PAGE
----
This story is a story from inside the true story of the song “O Holy Night”. As one who is heavily into Amateur Radio, I caught the importance of this as I read the history of a song I truly love and can sing anytime, any place. This story inside a bigger story should be of interest not only to Christians who love this song, but to Amateur and Professional Radio Operators around the world who love the early history of radio communications.
From the story of “O Holy Night”:
“Adams had been dead for many years and Cappeau and Dwight were old men when on Christmas Eve 1906, Reginald Fessenden–a 33-year-old university professor and former chief chemist for Thomas Edison–did something long thought impossible. Using a new type of generator, Fessenden spoke into a microphone and, for the first time in history, a man’s voice was broadcast over the airwaves: “And it came to pass in those days, that there went out a decree from Caesar Augustus, that all the world should be taxed,” he began in a clear, strong voice, hoping he was reaching across the distances he supposed he would.
Shocked radio operators on ships and astonished wireless owners at newspapers sat slack-jawed as their normal, coded impulses, heard over tiny speakers, were interrupted by a professor reading from the gospel of Luke. To the few who caught this broadcast, it must have seemed like a miracle–hearing a voice somehow transmitted to those far away. Some might have believed they were hearing the voice of an angel.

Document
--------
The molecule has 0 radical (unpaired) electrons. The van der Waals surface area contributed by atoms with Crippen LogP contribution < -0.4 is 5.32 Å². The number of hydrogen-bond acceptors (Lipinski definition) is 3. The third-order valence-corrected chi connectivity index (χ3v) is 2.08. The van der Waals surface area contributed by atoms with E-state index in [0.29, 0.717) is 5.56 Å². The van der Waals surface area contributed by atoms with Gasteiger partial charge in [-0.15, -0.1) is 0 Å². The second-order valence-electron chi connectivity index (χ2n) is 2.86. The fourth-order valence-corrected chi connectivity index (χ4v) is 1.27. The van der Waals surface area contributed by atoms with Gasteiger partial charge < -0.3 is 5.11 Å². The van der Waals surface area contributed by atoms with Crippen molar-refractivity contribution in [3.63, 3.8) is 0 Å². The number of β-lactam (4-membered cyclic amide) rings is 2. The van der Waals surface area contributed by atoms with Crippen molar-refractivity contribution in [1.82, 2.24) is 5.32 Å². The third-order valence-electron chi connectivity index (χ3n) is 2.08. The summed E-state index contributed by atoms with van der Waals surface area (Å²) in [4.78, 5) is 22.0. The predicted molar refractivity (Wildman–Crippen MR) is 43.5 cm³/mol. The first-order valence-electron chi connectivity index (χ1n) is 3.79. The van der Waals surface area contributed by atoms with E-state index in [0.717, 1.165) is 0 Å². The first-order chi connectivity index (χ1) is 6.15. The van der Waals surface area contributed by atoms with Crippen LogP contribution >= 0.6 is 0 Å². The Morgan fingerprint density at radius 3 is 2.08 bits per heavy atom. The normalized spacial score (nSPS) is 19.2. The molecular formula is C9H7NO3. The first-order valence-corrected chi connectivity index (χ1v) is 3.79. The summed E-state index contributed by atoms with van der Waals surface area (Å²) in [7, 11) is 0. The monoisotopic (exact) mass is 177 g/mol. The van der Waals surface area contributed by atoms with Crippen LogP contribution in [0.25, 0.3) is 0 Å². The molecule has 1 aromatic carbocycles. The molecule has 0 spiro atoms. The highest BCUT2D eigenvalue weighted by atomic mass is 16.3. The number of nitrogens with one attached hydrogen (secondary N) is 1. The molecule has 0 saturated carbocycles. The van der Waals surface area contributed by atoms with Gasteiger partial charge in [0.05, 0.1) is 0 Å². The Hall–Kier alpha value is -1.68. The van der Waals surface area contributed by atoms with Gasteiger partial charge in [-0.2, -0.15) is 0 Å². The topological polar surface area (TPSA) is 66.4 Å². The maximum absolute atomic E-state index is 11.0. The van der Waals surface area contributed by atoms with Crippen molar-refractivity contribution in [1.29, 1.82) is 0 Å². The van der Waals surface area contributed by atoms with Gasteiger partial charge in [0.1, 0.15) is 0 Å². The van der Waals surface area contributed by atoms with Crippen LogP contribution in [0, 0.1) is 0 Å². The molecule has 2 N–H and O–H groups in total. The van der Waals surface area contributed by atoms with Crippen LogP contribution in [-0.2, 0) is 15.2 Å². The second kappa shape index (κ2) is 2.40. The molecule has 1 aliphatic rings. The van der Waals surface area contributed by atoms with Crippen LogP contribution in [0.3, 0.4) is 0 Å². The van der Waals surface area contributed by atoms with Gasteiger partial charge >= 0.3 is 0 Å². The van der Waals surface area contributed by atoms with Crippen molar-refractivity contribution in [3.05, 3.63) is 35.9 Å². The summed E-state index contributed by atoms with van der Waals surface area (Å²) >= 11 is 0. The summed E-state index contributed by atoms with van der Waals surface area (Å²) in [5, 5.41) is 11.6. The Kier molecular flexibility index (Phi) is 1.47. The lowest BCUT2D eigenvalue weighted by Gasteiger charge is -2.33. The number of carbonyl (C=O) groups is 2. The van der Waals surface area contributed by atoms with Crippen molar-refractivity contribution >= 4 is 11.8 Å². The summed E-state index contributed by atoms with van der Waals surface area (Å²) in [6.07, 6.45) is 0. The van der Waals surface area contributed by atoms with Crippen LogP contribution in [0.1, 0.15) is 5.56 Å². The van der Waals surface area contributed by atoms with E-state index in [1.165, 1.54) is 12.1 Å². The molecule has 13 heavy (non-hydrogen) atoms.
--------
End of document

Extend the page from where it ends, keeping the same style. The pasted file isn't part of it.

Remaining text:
Fessenden was probably unaware of the sensation he was causing on ships and in offices; he couldn’t have known that men and women were rushing to their wireless units to catch this Christmas Eve miracle. After finishing his recitation of the birth of Christ, Fessenden picked up his violin and played “O Holy Night,” the first song ever sent through the air via radio waves. When the carol ended, so did the broadcast–but not before music had found a new medium that would take it around the world.”
As an Amateur Radio Operator and a Christian, I find it incredibly interesting and appropriate that a scripture reading and a song about the birth of the Savior was the first voice transmission ever made over the airwaves in the history of mankind.